*I hesitate to be so extreme as to say satellite dishes should be banned. . . But we have to be careful in these monumental areas. We can't start defacing our public spaces. Our track record as a nation is pretty sorry -- especially when you think about telegraph wires and poles and the oubreak of signs. I hope this country has grown up since then. We should prize our man-made environment. . . .
I live in a historic district in Georgetown and I must say the value of that part of town, which is protected, would be severely threatened by a proliferation of these things.
It's a bottom-line world, and the pressure of people who make and sell them is stronger than that of the people who object. J.carter Brown Director, National Gallery of Srts.
*Personally, I would be very disturbed if my next-door neighbor stuck one up in front of his house. It is a public issue when it is in a public space.te them where they're not all that visible, or screen them with landscaping. -- Charles Atherton, Secretary, Fine Arts Commission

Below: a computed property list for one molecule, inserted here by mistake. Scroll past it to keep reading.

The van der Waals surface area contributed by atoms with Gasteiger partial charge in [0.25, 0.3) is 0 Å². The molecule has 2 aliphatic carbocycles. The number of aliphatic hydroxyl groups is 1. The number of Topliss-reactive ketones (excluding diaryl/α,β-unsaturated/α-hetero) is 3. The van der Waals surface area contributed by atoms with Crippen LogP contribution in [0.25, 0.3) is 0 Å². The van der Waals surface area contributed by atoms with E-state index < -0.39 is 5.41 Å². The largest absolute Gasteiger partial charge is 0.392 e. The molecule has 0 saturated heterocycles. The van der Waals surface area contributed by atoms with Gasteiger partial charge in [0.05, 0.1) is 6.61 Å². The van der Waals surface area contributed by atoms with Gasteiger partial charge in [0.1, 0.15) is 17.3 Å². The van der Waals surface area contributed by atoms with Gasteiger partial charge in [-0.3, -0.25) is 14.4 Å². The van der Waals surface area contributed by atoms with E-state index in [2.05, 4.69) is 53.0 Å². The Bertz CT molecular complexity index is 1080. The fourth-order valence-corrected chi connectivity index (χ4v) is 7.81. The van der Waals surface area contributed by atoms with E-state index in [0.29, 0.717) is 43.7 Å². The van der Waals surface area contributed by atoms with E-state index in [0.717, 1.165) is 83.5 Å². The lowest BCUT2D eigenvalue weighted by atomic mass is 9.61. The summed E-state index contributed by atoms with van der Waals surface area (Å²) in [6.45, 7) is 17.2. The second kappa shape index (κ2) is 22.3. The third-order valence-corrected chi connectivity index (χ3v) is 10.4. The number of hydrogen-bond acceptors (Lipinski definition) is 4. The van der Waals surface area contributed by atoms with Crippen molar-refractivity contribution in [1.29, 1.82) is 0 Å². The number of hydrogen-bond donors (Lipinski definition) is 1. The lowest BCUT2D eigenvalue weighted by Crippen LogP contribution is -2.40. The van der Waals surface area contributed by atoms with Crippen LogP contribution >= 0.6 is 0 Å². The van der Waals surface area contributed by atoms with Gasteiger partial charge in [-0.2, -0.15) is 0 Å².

*We -- my architecture firm -- have come to terms with them. They can be painted black and you can put bushes around them. But it's a rude thing to put them on top of an existing building. Look at the Dupont Circle Building. The satellite dish sits precariously on the edge of a 1950s box. It's an assault to our eyes. . . .
If a neighbor of mine put one up, I'd lobby for cable, call the mayor. I don't know anyone who wants 64 channels anyway. The seven I get are all terrible. -- Hugh Jacobsen, Washington architect